“El Chuncho”, the crazy game against the backdrop of the Mexican revolution


Chanshu It represents an important date in the history of Italian cinema. The 1967 film Damiano Damiani opened a series of Western films depicting the Mexican Revolution as an allegory of struggles against imperialism in the Third World. Beyond that, it illustrates a unique way, typical of the best cross-alpine production of today, of willingly mixing spectacle and reflection, a somewhat frivolous lyricism and an abstract dialectical vision.

Originally there is a small production company from Emilia Romagna, MCM directed by Bianco Mannini, screenplay by Salvatore Lurani and directed by Damiano Damiani, to date author mainly of “literary adaptations for cinema” (Taboo Island According to Elsa Morante, Boredom and transformative eroticism After Alberto Moravia). Damiani entrusts the screenplay to Franco Solinas who, with the help of the director, will give it its final version, imposing on the story a political dimension that is not excluded from the echo of contemporary history.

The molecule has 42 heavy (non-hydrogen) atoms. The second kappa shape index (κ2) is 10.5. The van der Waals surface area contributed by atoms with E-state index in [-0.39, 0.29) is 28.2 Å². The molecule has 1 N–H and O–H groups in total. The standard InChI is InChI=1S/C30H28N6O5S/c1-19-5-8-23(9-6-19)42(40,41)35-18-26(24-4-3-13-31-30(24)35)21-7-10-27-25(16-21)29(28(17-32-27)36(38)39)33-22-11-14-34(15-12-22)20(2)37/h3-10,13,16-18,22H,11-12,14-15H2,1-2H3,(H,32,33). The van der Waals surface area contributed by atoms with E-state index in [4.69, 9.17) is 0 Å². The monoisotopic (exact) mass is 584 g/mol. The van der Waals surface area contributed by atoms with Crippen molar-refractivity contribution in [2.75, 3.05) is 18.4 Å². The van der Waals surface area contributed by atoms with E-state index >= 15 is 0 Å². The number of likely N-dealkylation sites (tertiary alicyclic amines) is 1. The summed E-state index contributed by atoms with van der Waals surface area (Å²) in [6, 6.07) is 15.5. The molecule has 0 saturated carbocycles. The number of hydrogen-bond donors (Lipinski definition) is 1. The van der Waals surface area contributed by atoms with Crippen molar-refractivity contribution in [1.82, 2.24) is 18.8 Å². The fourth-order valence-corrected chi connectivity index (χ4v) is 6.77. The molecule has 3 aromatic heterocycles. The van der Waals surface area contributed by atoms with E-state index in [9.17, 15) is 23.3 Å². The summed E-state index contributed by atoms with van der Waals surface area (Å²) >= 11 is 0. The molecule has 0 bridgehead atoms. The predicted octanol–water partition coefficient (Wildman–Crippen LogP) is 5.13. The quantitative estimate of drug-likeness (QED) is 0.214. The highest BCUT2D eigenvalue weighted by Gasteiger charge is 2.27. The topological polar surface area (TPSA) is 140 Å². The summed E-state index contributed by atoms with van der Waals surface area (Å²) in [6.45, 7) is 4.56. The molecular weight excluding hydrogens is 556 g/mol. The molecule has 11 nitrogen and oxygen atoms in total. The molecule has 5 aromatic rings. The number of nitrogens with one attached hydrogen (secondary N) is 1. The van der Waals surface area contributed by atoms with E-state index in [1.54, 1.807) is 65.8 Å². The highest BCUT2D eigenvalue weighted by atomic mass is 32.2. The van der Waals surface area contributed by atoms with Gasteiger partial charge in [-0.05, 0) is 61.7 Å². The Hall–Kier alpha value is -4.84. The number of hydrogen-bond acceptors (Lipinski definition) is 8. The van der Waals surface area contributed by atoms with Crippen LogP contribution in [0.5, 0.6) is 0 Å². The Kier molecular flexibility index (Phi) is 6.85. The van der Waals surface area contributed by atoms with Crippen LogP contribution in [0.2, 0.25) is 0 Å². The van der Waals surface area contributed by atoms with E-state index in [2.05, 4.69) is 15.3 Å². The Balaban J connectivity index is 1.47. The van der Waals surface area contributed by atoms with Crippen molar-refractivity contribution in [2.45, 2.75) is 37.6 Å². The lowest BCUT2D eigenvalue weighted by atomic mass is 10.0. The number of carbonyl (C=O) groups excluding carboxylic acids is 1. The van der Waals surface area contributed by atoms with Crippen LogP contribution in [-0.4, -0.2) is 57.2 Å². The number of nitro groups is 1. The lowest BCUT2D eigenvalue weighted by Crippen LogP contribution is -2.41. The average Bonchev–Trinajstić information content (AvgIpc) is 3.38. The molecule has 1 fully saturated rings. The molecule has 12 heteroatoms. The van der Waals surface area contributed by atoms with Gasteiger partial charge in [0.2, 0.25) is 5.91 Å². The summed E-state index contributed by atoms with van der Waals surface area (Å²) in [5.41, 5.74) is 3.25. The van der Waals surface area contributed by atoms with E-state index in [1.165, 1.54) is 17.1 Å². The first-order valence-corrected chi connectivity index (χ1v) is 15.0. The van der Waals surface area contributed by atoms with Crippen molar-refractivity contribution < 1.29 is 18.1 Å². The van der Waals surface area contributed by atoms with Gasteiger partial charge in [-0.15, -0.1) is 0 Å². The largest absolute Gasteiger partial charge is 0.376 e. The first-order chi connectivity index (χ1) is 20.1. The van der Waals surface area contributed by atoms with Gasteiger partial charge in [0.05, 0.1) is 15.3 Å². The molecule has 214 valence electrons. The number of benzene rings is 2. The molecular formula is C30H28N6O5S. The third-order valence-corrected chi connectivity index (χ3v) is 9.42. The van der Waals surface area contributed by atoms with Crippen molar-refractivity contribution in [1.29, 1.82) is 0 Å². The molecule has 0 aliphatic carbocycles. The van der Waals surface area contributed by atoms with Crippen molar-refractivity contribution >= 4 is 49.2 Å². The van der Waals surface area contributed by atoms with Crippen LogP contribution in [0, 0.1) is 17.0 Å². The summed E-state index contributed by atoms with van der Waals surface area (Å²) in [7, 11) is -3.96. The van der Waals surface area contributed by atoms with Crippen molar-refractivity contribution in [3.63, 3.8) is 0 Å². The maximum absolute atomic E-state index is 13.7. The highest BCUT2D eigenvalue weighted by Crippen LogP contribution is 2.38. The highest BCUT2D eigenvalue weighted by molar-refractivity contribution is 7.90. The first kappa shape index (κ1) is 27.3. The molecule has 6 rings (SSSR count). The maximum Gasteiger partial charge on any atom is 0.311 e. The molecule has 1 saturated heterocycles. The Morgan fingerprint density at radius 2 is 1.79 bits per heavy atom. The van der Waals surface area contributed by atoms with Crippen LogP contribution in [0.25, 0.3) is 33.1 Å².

A Mexican thief (Gian Maria Volonte) who supplies stolen weapons to a legendary revolutionary leader accepts a young American (Le Castel) with mysterious origins into his gang. The alien, without understanding the real purpose of the alien, befriends a hitman in the service of the established government. Franco Solinas, who started his career in the early 1950s, had just signed a screenplay Battle of Algeria By Luigi Pontecorvo and Especially in the West by Sergio SolimaColorado, which contained in germ the principle of the story on which the screenwriter was going, for several years, to play many variations.

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A metaphorical view of imperialism

Two men of different origins, one Western, the other poor citizen of the Third World victim of colonialism, compete, confront each other, and end up allying themselves or remaining enemies, prisoners of their class belonging. and their individual influence. This pattern will later be repeated in other titles of Solinas’s text: Western Zapatistas (mercenaries by Sergio Corbucci, Three to slaughter by Giulio Petroni) or Forward Educational Historical Film (burnt by Jello Pontecorvo). All these titles, however openly commercial, would offer an allegorical vision of imperialism while questioning, even shaking, the spectator’s ability to identify with the characters who are irreducible in their unique psychological construction.

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